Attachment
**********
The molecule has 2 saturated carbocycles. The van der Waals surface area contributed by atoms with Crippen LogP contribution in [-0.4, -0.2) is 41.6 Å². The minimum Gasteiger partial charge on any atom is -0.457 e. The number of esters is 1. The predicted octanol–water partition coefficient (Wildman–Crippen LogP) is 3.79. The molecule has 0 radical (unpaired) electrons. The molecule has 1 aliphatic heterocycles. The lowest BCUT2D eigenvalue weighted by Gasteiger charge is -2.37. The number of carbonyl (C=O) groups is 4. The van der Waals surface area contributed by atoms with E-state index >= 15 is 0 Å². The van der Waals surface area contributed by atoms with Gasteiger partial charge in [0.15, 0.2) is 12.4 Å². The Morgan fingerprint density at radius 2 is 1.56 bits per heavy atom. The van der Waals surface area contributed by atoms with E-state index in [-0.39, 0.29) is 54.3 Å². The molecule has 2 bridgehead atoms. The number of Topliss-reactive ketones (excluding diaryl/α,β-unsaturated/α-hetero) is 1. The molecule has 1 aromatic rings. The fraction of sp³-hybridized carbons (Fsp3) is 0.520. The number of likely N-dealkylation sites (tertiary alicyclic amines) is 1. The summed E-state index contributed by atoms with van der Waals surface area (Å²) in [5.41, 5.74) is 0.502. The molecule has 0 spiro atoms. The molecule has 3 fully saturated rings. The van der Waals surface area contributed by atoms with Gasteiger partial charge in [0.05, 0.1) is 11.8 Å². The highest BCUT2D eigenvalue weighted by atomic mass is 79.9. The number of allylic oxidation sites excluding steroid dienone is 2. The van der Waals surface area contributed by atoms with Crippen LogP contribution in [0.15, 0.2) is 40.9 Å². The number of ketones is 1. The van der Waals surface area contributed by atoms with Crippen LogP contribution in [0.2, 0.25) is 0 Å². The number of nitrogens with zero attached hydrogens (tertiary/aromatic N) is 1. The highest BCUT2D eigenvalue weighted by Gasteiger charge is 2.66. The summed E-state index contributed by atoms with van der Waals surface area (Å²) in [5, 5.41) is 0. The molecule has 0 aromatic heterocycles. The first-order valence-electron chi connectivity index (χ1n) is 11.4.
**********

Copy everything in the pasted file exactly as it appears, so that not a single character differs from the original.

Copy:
The molecule has 2 saturated carbocycles. The van der Waals surface area contributed by atoms with Crippen LogP contribution in [-0.4, -0.2) is 41.6 Å². The minimum Gasteiger partial charge on any atom is -0.457 e. The number of esters is 1. The predicted octanol–water partition coefficient (Wildman–Crippen LogP) is 3.79. The molecule has 0 radical (unpaired) electrons. The molecule has 1 aliphatic heterocycles. The lowest BCUT2D eigenvalue weighted by Gasteiger charge is -2.37. The number of carbonyl (C=O) groups is 4. The van der Waals surface area contributed by atoms with E-state index >= 15 is 0 Å². The van der Waals surface area contributed by atoms with Gasteiger partial charge in [0.15, 0.2) is 12.4 Å². The Morgan fingerprint density at radius 2 is 1.56 bits per heavy atom. The van der Waals surface area contributed by atoms with E-state index in [-0.39, 0.29) is 54.3 Å². The molecule has 2 bridgehead atoms. The number of Topliss-reactive ketones (excluding diaryl/α,β-unsaturated/α-hetero) is 1. The molecule has 1 aromatic rings. The fraction of sp³-hybridized carbons (Fsp3) is 0.520. The number of likely N-dealkylation sites (tertiary alicyclic amines) is 1. The summed E-state index contributed by atoms with van der Waals surface area (Å²) in [5.41, 5.74) is 0.502. The molecule has 0 spiro atoms. The molecule has 3 fully saturated rings. The van der Waals surface area contributed by atoms with Gasteiger partial charge in [0.05, 0.1) is 11.8 Å². The highest BCUT2D eigenvalue weighted by atomic mass is 79.9. The number of allylic oxidation sites excluding steroid dienone is 2. The van der Waals surface area contributed by atoms with Crippen LogP contribution in [0.15, 0.2) is 40.9 Å². The number of ketones is 1. The van der Waals surface area contributed by atoms with Crippen LogP contribution in [0.2, 0.25) is 0 Å². The number of nitrogens with zero attached hydrogens (tertiary/aromatic N) is 1. The highest BCUT2D eigenvalue weighted by Gasteiger charge is 2.66. The summed E-state index contributed by atoms with van der Waals surface area (Å²) in [5, 5.41) is 0. The molecule has 0 aromatic heterocycles. The first-order valence-electron chi connectivity index (χ1n) is 11.4.